Be a leak seeker
To fix leaks in your home, you first need to determine whether you're wasting water and then identify the source of the leak. Here are some tips for visually inspecting for leaks:
- Identify toilet leaks by placing a drop of food coloring in the toilet tank. If any color shows up in the bowl after 10 minutes, you have a leak. (Be sure to flush immediately after the experiment to avoid staining the tank.)
- Look for dripping sink and bathtub faucets and showerheads. Worn-out washers typically cause faucet and showerhead leaks.
- Check under and around sinks for wet spots, a musty smell or bowed cabinetry.
- Look and listen for running or dripping water on refrigerators with ice/water dispensers, humidifiers, clothes washers, dishwashers, and water heaters.
Some leaks are not so easy to see. Plan to test your water meter on a regular basis to find out if you have a hidden leak.
Do a meter test
- Locate your water meter. It is usually near the street, but if you have trouble finding it, call us during business hours at 541-685-7595. Please be aware that we charge a $75 after-hours call-out fee if you ask us to send a water troubleshooter to your home between the hours of 5 p.m. and 8 a.m.
- Ask people in your home to wait until after the meter test to flush toilets, wash hands, cook food, run the dishwasher or do laundry. Also, remember to turn off the automatic refill in your refrigerator's ice maker.
- Read your water meter and write down the numbers.
- Read your water meter again.
- If the numbers on your meter have changed, water has passed through the meter and you might have a leak or other unknown use.
Check out Regional Water Provider's Consortium video on using your water meter to check for household leaks.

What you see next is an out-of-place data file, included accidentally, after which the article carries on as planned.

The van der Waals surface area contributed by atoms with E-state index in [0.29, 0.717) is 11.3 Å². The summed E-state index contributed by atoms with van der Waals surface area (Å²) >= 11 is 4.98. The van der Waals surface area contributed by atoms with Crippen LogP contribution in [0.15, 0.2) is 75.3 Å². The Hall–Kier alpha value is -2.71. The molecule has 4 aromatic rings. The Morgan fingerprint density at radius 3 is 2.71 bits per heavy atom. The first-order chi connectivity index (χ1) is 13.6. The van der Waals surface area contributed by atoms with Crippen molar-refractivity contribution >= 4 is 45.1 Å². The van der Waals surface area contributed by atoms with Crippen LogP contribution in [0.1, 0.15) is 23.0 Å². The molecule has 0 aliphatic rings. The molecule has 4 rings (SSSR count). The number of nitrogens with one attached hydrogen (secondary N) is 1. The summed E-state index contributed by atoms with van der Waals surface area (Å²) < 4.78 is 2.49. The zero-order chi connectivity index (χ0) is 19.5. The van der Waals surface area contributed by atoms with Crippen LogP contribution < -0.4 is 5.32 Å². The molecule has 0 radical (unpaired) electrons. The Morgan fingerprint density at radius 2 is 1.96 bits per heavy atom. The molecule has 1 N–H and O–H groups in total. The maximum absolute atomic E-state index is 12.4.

Water service line leak
It is hard for you to see a leak in your water service line because the pipe between the water meter and your house is underground. Follow these steps to find out if you have a leak in your water service line:
- Close the whole house valve in your home so that water fills the pipe between your water meter and the house but cannot be used in your home. If you have an underground sprinkler system, close the master valve.
- If the numbers on your meter have changed, water has passed through the meter and you have a water service line leak.
- You can patch a leaky service line or replace the entire service line. Replacement is recommended if you have a galvanized pipe service line.
- We offer up to a $5,000 zero-interest loan for water service line replacement. Learn more
Underground sprinkler system leaks
You might wonder if a leak in your underground sprinkler system piping might be causing a persistent puddle in your yard or around a sprinkler head. Follow these steps to check your sprinkler system for leaks:
- Open the master valve on your underground sprinkler system. Close the whole house valve in your home.
- If the numbers on your meter have changed, water has passed through the meter and you have a leak in your underground sprinkler system piping.
- If the numbers on your meter have not changed, a zone in your underground sprinkler system might be leaky.
- Run each zone of your system and look for water bubbling up from the ground or spurting from a sprinkler head.
- Repair any leaks that you find.
Leak repair assistance
We understand that fixing failed plumbing can be a challenge. We might be able to help you with the unexpected expense of fixing a catastrophic leak, but funds are limited. Check to see if funds are still available on our leak repair assistance page.